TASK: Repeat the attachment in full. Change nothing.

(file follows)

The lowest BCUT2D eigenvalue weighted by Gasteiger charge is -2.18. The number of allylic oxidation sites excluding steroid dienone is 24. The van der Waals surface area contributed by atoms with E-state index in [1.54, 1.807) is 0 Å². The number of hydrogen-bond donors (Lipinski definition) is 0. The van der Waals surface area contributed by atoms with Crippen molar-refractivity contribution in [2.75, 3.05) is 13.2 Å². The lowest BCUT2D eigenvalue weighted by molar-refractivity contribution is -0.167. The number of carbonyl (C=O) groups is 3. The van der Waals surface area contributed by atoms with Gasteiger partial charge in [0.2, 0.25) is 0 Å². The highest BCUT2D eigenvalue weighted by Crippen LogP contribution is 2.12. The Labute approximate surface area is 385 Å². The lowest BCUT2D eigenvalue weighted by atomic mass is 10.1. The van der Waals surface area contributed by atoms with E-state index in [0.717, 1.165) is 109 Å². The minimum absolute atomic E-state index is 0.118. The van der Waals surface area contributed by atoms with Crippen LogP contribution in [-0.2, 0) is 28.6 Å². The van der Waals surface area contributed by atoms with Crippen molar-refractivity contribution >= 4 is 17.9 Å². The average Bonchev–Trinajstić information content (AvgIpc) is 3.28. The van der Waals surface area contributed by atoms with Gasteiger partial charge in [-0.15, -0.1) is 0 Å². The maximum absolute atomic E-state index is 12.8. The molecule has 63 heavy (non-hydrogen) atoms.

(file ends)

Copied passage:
The lowest BCUT2D eigenvalue weighted by Gasteiger charge is -2.18. The number of allylic oxidation sites excluding steroid dienone is 24. The van der Waals surface area contributed by atoms with E-state index in [1.54, 1.807) is 0 Å². The number of hydrogen-bond donors (Lipinski definition) is 0. The van der Waals surface area contributed by atoms with Crippen molar-refractivity contribution in [2.75, 3.05) is 13.2 Å². The lowest BCUT2D eigenvalue weighted by molar-refractivity contribution is -0.167. The number of carbonyl (C=O) groups is 3. The van der Waals surface area contributed by atoms with Gasteiger partial charge in [0.2, 0.25) is 0 Å². The highest BCUT2D eigenvalue weighted by Crippen LogP contribution is 2.12. The Labute approximate surface area is 385 Å². The lowest BCUT2D eigenvalue weighted by atomic mass is 10.1. The van der Waals surface area contributed by atoms with E-state index in [0.717, 1.165) is 109 Å². The minimum absolute atomic E-state index is 0.118. The van der Waals surface area contributed by atoms with Crippen LogP contribution in [-0.2, 0) is 28.6 Å². The van der Waals surface area contributed by atoms with Crippen molar-refractivity contribution >= 4 is 17.9 Å². The average Bonchev–Trinajstić information content (AvgIpc) is 3.28. The van der Waals surface area contributed by atoms with Gasteiger partial charge in [-0.15, -0.1) is 0 Å². The maximum absolute atomic E-state index is 12.8. The molecule has 63 heavy (non-hydrogen) atoms.